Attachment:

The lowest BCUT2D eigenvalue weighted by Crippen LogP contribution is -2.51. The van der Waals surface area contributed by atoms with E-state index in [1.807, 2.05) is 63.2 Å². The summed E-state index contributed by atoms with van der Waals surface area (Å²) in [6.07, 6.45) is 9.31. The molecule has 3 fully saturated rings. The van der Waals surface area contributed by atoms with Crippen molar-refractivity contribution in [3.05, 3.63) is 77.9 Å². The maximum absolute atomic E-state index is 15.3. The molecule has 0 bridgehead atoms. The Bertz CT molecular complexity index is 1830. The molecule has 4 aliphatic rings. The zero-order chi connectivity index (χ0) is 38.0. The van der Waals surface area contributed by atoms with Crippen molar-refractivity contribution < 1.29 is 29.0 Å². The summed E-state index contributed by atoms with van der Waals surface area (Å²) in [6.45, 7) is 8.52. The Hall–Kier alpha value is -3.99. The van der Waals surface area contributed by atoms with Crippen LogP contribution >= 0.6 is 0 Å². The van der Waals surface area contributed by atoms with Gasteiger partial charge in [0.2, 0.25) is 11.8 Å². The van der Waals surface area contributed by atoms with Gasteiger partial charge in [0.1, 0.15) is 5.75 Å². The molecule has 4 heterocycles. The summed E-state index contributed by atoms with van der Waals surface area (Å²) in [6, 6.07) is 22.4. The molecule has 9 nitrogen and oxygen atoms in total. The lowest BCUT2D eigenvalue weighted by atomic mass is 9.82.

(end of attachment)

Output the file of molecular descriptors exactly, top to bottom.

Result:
The lowest BCUT2D eigenvalue weighted by Crippen LogP contribution is -2.51. The van der Waals surface area contributed by atoms with E-state index in [1.807, 2.05) is 63.2 Å². The summed E-state index contributed by atoms with van der Waals surface area (Å²) in [6.07, 6.45) is 9.31. The molecule has 3 fully saturated rings. The van der Waals surface area contributed by atoms with Crippen molar-refractivity contribution in [3.05, 3.63) is 77.9 Å². The maximum absolute atomic E-state index is 15.3. The molecule has 0 bridgehead atoms. The Bertz CT molecular complexity index is 1830. The molecule has 4 aliphatic rings. The zero-order chi connectivity index (χ0) is 38.0. The van der Waals surface area contributed by atoms with Crippen molar-refractivity contribution < 1.29 is 29.0 Å². The summed E-state index contributed by atoms with van der Waals surface area (Å²) in [6.45, 7) is 8.52. The Hall–Kier alpha value is -3.99. The van der Waals surface area contributed by atoms with Crippen LogP contribution >= 0.6 is 0 Å². The van der Waals surface area contributed by atoms with Gasteiger partial charge in [0.2, 0.25) is 11.8 Å². The van der Waals surface area contributed by atoms with Gasteiger partial charge in [0.1, 0.15) is 5.75 Å². The molecule has 4 heterocycles. The summed E-state index contributed by atoms with van der Waals surface area (Å²) in [6, 6.07) is 22.4. The molecule has 9 nitrogen and oxygen atoms in total. The lowest BCUT2D eigenvalue weighted by atomic mass is 9.82.